One of the things I know is that anxiety is irrational. We worry about the wrong things and not about the things that should concern us. And then, of course, we don’t take the steps to do something about what we ought to be worrying about.
This week the New York Times has contributed to our collective anxiety attack. First Thomas Friedman—whose theories about education derive from the thesis of his book, The World is Flat, that global economic competitiveness is magnified by the spread of on-line communications and technology—describes his tour of schools in Shanghai. He reminds us that in his flat world, Shanghai’s children are beating ours on the international PISA exams. And then Motoko Rich tells us supposedly better news from the TIMSS international tests. She leads with, “Amid growing alarm over the slipping international competitiveness of American students,” and then tells us not to worry quite so much because at least “students in 36 states outperformed the international average on math exams given… in 2011.” In other words there is cause for alarm about our international competitiveness, but maybe we aren’t as bad-off as we thought.
This is an old, old subject. Stanford University education professor Linda Darling-Hammond addressed it directly in 2010 in her nearly 350 page book, The Flat World and Education, whose title demonstrates that her book is intended to speak directly to the allegations of Thomas Friedman.
In The Flat World and Education, Darling-Hammond exhaustively demonstrates that our education crisis is not a national crisis affecting all 50 million students in America’s public schools. It is instead a problem of equity. Our society generously funds schools for wealthy children in exclusive suburbs, and the scores of those children demonstrate their parents’ as well as our collective investment. However, we fail to invest in the things that matter in the schools that serve our poorest children. And poor children are becoming a majority, as the Southern Education Foundation showed us last week, in the South and the West, and across our big cities. A huge cause of this inequality is our persistent reliance on local property taxes to fund public education. Here is exactly how Darling -Hammond describes the problem in The Flat World and Education:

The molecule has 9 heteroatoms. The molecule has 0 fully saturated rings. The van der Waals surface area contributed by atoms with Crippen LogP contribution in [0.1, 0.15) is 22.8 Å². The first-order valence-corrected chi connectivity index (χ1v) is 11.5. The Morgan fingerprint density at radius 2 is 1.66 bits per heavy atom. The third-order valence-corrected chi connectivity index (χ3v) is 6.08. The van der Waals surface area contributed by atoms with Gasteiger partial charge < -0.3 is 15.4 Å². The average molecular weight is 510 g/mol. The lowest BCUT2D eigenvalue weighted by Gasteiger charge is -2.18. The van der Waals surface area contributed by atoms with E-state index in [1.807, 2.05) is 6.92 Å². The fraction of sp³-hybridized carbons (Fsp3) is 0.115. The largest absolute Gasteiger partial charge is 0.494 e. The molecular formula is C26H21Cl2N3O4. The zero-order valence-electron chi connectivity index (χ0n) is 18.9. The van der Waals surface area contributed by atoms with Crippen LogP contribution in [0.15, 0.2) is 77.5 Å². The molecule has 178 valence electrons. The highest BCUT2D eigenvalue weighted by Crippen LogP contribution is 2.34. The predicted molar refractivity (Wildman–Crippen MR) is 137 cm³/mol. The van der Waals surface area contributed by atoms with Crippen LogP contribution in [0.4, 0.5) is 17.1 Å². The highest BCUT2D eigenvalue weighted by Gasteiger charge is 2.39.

“International studies continue to confirm that the U.S. educational system is also one of the most unequal in terms of inputs. In contrast to European and Asian nations that fund schools centrally and equally, the wealthiest school districts in the United States spend nearly 10 times more than the poorest, and spending ratios of 3 to 1 are common within states. These disparities reinforce the wide inequalities in income among families, with the greatest resources being spent on children from the wealthiest communities and the fewest on the children of the poor, especially in high-minority communities. This creates huge inequalities in educational outcomes that ultimately weaken the very fabric of our nation.” (p. 12)
“These disparities have come to appear inevitable in the United States; however they are not the norm in developed nations around the world, which fund their educational systems centrally and equally, with additional resources often going to the schools where students’ needs are greatest.” (p. 8)
“One wonders what we might accomplish as a nation if we could finally set aside what appears to be our de facto commitment to inequality, so profoundly at odds with our rhetoric of equity, and put the millions of dollars spent continually arguing and litigating into building a high-quality education system for all children.” (p. 164)
Diane Ravitch also addresses the issue of international scores in her new book, Reign of Error. Here is what she writes about the PISA international tests:
“American students in schools with low-poverty—the schools where less than 10 percent of the students were poor—had scores that were equal to those of Shanghai and significantly better than those of high-scoring Finland, the Republic of Korea, Canada, New Zealand, Japan and Australia. In U.S. schools where less than a quarter of the students were eligible for free or reduced-price lunch.., the reading scores were similar to those of students in high-performing nations. Technically the comparison is not valid, because it involves comparing students in low-poverty schools in the United states with the average score for entire nations. But it is important to recognize that the scores of students in low-poverty schools in the United States are far higher than the international average, higher even than the average for top-performing nations, and the scores decline as poverty levels increase, as they do in all nations.” (pp. 64-65)
Ravitch concludes, “We have made genuine progress in narrowing the achievement gaps, but they will remain large if we do nothing about the causes of the gaps.” (p. 55)
I hope we value our children in America for more than their mere potential to boost U.S. global economic competitiveness. Every child should have an opportunity to fulfill her or his promise. Clearly, as indicated by the standardized test scores of our wealthiest children, we do know how to educate children in America. What our society lacks, however, is the political will to do what we know how to do. How have we lost sight of our moral and civic responsibility to educate all our children? Maybe getting over our anxiety attack about U.S. global competitiveness would let us concentrate on the job at hand.